I miss Reality.
And I’m old enough to remember when there really was such a thing.
The way Reality worked was dictated by the laws governing the physical world. Those laws identified objective truths: the demonstrable, repeatable, sometimes measurable underpinning of Reality as we once knew it. This Reality was discovered and tracked through the collection of perceivable evidence that existed independent of the intentions we brought to it. Reality was coupled with the obligation to investigate and confirm our opinions according to a mutually accepted standard of proof. If you said red and blue make green, you had to mix the two and see what happened before it could be accepted as truth. Delineating Reality was a process of interaction and debate. Seeking truths about Reality was considered one of the higher human activities. And once Reality was identified, humans learned from it and adapted themselves accordingly, completing an organic cycle.
Now, however, we refuse to even admit Reality exists.
Or at least that’s what my friend Leroy maintained when I stopped by to chat the other afternoon. Leroy is a Vietnam veteran and runs a rehab clinic. He keeps the television in his office tuned to the cable news channels every minute he’s there.
“I don’t believe politics these days,” Leroy barked before I had said more than hello. “This is the worst it’s ever been. Even Nixon admitted he had to meet a standard of truth while he was steadily trying to subvert it. But these guys today… They just say whatever they want to say, whether it’s real or not and don’t think twice about it. And then they repeat what they said over and over and over and use the fact that it has been repeated so many times as proof that what they’ve claimed is true. It’s shameless: The planet is gasping but they insist it’s fine and don’t care what the evidence is. The war’s working because it’s supposed to, never mind what things look like on the ground.
“And any difference with this approach is treated like more ideology. ‘Obama’s a Muslim and if you don’t think so, that’s just your opinion.’ They don’t get it. Everything is not opinion. There are things that are true and things that aren’t. But if you don’t accept that there is a true and a false, then you don’t have to examine, question, or listen to anyone else, all you have to do is shout louder. It’s the same bullshit dynamic I see in my clients every day, except my clients’ vehicle for fooling themselves is booze and dope rather than Fox News and CNN. The process, however, is damn near identical.”
Once Leroy got that off his chest, he walked me through a short list of the techniques that have displaced the Reality on which we were raised.
The first and most widely used is Avoidance. Potentially troublesome subjects are maneuvered around, blocked out, or dismissed as impolite. This is the proverbial gorilla in the corner of the room, or the King’s new clothes. The premise to this approach is that if we don’t notice Reality then somehow it isn’t there. Leroy noted that a lot of families cope with their drunk relatives that way. Likewise, racism was approached with Avoidance for much of our history, insuring that hate operated unremarked upon and hence unchecked. Using Avoidance, we attempt to negotiate the troublesome parts of our circumstance by closing our eyes.
According to Leroy, the second line of defense is Denial. Once an uncomfortable reality is forced upon us, it can be finessed away by simply declaring it doesn’t exist. Denial is one of the recognized stages of grief, in which people refuse to admit, often quite hysterically, that their loved ones are gone. Climate change is shaping up to be the prime political example of Denial. The implications of the altered chemistry of our atmosphere are so unsettling that we cannot bring ourselves to admit it is true, no matter how much evidence to the contrary accumulates. We protect ourselves from inner turmoil by refusing to accept bad news as real and using that refusal to guide the course of events.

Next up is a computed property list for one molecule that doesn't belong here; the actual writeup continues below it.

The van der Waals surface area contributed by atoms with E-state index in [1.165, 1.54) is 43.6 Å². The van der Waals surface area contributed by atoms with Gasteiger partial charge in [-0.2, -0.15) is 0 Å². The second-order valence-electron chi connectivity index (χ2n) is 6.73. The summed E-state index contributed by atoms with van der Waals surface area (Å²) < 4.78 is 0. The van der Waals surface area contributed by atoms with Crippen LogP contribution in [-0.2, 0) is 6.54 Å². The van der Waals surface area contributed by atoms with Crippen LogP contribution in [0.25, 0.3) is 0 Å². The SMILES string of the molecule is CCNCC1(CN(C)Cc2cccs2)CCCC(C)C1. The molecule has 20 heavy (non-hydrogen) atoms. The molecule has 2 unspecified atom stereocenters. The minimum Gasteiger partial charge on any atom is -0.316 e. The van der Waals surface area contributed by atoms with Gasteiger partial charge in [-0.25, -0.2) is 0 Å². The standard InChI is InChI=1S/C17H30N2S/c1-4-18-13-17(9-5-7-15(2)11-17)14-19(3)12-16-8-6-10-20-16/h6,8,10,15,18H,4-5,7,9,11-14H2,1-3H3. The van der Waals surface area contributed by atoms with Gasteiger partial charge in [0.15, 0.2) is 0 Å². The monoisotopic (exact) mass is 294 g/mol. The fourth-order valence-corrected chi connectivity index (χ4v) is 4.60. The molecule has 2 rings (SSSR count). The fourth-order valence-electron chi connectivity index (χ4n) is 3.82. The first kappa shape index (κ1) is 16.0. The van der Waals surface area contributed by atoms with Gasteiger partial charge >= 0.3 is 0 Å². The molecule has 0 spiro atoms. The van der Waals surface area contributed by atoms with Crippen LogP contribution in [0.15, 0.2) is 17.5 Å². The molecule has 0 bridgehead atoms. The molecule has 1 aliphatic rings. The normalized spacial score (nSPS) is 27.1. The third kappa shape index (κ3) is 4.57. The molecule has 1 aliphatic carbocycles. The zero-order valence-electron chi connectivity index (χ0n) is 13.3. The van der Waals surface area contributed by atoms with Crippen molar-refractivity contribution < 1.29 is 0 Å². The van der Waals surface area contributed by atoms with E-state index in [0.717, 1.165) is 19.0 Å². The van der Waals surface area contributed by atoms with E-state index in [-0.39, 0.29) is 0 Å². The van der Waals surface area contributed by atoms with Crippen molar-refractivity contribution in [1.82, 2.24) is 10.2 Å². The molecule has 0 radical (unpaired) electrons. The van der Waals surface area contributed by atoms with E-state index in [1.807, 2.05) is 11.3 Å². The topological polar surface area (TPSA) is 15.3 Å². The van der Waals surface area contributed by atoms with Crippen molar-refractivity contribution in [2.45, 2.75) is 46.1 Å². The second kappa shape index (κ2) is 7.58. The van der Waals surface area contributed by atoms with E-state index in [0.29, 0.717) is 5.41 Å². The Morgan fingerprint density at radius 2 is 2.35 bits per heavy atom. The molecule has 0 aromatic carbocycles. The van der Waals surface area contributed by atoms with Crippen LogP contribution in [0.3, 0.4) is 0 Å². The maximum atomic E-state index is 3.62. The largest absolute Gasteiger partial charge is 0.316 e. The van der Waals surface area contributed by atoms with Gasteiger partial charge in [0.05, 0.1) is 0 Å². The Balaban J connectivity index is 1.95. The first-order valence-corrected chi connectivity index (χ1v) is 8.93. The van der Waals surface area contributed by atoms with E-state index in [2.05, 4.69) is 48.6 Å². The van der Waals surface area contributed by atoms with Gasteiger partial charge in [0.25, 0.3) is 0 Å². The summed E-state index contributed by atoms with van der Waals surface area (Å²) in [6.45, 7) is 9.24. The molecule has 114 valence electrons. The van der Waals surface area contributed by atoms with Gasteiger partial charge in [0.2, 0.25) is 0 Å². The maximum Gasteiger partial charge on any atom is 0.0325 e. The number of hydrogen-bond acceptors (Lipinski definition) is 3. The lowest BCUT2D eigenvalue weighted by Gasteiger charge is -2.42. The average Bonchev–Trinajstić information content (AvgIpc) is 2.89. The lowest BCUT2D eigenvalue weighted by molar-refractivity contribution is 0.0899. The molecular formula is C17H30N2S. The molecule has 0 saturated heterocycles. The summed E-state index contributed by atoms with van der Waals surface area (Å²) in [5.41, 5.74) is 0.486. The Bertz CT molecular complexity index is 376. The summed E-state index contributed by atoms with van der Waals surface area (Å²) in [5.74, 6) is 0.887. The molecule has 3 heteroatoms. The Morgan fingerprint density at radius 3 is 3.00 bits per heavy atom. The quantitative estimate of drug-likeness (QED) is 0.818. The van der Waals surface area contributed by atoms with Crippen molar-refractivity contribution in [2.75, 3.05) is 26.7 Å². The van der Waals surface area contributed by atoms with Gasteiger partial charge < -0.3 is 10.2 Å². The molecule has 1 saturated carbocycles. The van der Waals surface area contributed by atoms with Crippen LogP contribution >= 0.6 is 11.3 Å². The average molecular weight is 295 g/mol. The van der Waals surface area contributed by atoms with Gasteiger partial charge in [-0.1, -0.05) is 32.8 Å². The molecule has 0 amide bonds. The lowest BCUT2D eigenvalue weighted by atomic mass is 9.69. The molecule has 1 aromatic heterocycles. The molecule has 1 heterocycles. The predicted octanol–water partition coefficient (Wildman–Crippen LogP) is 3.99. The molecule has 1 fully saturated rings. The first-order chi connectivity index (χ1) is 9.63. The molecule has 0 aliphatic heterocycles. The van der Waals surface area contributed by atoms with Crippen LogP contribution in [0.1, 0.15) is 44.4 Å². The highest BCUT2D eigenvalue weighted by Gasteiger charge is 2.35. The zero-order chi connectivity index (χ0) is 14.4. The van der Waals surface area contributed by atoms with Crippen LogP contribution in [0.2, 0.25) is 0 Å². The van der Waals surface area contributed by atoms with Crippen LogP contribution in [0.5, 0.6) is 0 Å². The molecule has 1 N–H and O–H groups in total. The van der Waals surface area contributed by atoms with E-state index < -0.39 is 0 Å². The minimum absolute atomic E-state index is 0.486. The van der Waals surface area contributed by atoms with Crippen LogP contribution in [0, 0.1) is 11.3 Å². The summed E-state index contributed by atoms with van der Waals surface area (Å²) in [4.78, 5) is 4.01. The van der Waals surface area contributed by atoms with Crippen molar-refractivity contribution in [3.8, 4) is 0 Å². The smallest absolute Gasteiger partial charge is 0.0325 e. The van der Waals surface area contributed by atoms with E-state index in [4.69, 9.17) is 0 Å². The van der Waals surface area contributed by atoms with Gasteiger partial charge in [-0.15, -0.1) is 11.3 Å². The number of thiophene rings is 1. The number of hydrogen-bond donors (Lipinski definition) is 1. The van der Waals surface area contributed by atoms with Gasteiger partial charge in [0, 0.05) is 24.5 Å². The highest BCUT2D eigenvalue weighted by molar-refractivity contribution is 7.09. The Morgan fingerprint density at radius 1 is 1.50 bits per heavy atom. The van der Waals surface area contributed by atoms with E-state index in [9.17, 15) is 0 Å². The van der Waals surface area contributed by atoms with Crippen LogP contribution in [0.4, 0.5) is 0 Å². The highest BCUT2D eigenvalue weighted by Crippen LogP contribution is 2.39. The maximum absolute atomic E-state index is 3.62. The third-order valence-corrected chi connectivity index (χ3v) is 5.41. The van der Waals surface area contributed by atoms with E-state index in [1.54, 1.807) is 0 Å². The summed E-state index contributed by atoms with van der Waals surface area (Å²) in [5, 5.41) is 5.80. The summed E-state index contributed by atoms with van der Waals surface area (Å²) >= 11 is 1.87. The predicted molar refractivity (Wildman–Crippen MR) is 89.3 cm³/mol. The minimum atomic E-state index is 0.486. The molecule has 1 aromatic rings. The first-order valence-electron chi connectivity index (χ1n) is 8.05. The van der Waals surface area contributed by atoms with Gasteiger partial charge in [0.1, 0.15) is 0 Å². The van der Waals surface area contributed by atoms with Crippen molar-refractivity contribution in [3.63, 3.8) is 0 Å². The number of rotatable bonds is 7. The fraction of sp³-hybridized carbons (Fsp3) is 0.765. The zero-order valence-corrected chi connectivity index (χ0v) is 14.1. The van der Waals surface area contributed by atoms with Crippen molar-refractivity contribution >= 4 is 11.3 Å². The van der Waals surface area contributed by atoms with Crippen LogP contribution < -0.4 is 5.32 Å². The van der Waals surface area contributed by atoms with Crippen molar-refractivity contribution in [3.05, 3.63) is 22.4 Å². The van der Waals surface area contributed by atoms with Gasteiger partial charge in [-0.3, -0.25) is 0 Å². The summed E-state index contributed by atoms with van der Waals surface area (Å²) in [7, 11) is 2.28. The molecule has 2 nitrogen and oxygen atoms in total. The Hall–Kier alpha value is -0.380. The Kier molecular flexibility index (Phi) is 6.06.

When Reality pushes past Denial, the next response is Spin. Spin takes unwelcome input and frames and molds its appearance to what the spinner wishes it to be. The effect is to generate illusions and transform Reality into what we want it to be by convincing each other that it can’t be what it seems and must be something else. “Collateral damage” and “light at the end of the tunnel” were Spin classics. We’ve all witnessed the process whenever wars, elections, or Wall Street are discussed in public by those in power or seeking it.
The final technique Leroy identified was Projection. While Spin is essentially a counterpunch, Projection is an offensive weapon, avoiding the uncomfortable truth by spreading an alternative version of Reality to displace or obscure the real one. This new “truth” is generated inside ourselves and overlaid on communal perceptions, often aggressively promoting an agenda. Saddam Hussein’s Weapons of Mass Destruction, the Invisible Hand of the Market, and the Domino Theory were all projections that experienced great success before finally coming apart. Projection lets us at least temporarily transform anything into what we expect it to be and get others to do likewise.
I had to go once Leroy’s list was finished and he walked me to the door.
“Don’t forget,” he admonished, “someone pays a heavy price when Reality finally catches up. We learned that the hard way back in the paddies. My Battalion commander insisted Charlie couldn’t be nearby, even though we’d seen tracks. So he sent us right into the worst ambush ever. The patrol carried eleven grunts home in bags after that one and I lost my foot. Denying Reality is not a game.”
Leroy couldn’t quite let go of that thought, limped out to the curb, and yelled after me as I headed up the street.
“Tell America to Get Real,” Leroy shouted, “our lives depend on it.